The European Commission has started infringement proceedings against France over the imposition of social charges on the property income of non-residents.
Since 2012, non-residents with property in France have been liable for the social charges (prélèvements sociaux) on rental income and on the capital gains from the sale of real estate.
The level of these charges is at the rate of 15.5%. They grant no entitlement to health or social security cover in France and visitors to France from within the EEA are covered for health by European Health Insurance Card (EHIC) arrangements.
In a recent reply to a question raised by an MEP, the Commission stated that "the French authorities have been consulted on the conformity with European law of the extension of CSG and CRDS on the property income received by non-residents."
The reply continued, "After a deep analysis of the response of the French authorities, the Commission are of the opinion that social levies on unearned income are allocated specifically and directly to financing social security in France and therefore have a sufficiently relevant link the laws of the branches of social security within the meaning of Article 3 of Regulation (EC) No 883/2004. "
It concluded by saying, "An infringement procedure has been opened and a letter of formal notice is being prepared."
At the time the law on the imposition of social charges was passed we published an article in our Newsletter in which we expressed the view that such a measure was contrary to European regulations.
When the question was raised in front of the French Constitutional Council last year they ducked the issue, by stating whether or not it was consistent with European law was a matter for the courts, thereby implicitly allowing passage of the law. This was an extraordinary decision for the Council to take, for it is part of their remit to ensure that national laws comply with international treaties and laws.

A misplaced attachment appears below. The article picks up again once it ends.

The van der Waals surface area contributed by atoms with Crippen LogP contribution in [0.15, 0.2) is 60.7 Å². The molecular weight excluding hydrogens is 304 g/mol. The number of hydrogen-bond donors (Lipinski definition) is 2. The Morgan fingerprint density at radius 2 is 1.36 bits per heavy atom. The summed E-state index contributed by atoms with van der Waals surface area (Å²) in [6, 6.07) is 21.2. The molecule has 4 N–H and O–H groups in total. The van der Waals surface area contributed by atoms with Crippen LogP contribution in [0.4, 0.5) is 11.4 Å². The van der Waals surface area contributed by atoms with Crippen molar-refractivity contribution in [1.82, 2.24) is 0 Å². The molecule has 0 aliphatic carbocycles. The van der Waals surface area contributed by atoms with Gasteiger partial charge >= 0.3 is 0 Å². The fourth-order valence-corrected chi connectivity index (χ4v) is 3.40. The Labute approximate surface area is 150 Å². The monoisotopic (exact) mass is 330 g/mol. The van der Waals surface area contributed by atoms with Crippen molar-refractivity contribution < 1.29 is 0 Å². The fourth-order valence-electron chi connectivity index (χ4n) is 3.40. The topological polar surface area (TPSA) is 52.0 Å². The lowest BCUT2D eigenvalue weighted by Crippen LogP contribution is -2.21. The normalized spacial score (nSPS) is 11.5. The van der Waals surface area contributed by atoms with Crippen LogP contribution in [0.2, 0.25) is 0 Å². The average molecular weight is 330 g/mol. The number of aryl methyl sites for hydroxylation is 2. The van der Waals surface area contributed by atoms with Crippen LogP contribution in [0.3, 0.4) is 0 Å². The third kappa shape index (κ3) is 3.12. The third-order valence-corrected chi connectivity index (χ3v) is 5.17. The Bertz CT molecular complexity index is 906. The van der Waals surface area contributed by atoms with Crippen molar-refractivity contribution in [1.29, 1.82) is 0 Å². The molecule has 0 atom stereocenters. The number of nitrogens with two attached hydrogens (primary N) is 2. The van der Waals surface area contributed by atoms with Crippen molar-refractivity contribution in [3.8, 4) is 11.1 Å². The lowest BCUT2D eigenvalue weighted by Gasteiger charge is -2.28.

Although there has frequently been a debate about the nature of the social charges, whether a tax or a social security contribution, the European Court of Justice (ECJ) has previously ruled that it is part of the system of social insurance. In a landmark judgement in February 2000, the Court confirmed that individuals should only be required to pay social charges in the country in which they were resident. This judgement was ignored by the French Constitutional Council.
When we questioned the European Commission on the issue last year, Emer Traynor, spokeswoman of the European Commission stated that: "From our initial assessment, the Commission doesn't believe there to be discriminatory treatment, which would go against EU law, in the French social charge".
She continued, "French social charges are applied on a wide variety of income sources, such as investments, rental income and capital gains. They are not only levied on wages, salaries or pensions. These social charges therefore form part of the general system of taxation."
Clearly, a more detailed analysis of the matter has now brought them to a different, final conclusion.
At this stage the Commission proceedings do not involve litigation, but a formal request to France to voluntarily come into line with European law.
If they fail to comply within a reasonable time-scale, then the Commission will commence legal proceedings in the ECJ.
If such an action becomes necessary, on average, it takes about two years for the Court of Justice to rule on cases brought by the Commission.
Even then the ECJ cannot impose its judgement; it will be up to France to change the national law or be subject to a continuing fine.
In theory, such a change in law would need to be retrospective, involving a repayment of social charges to those on whom they had been illegally imposed. However, we need to wait to see how the French government responds and whether the Commission decides to call off the hounds in the light of their response.
In the meantime, those who face liability to these charges will continue to be obliged to pay them, although they are equally entitled to contest the charge through the formal complaints procedures, and ultimately lodge an action in the French courts.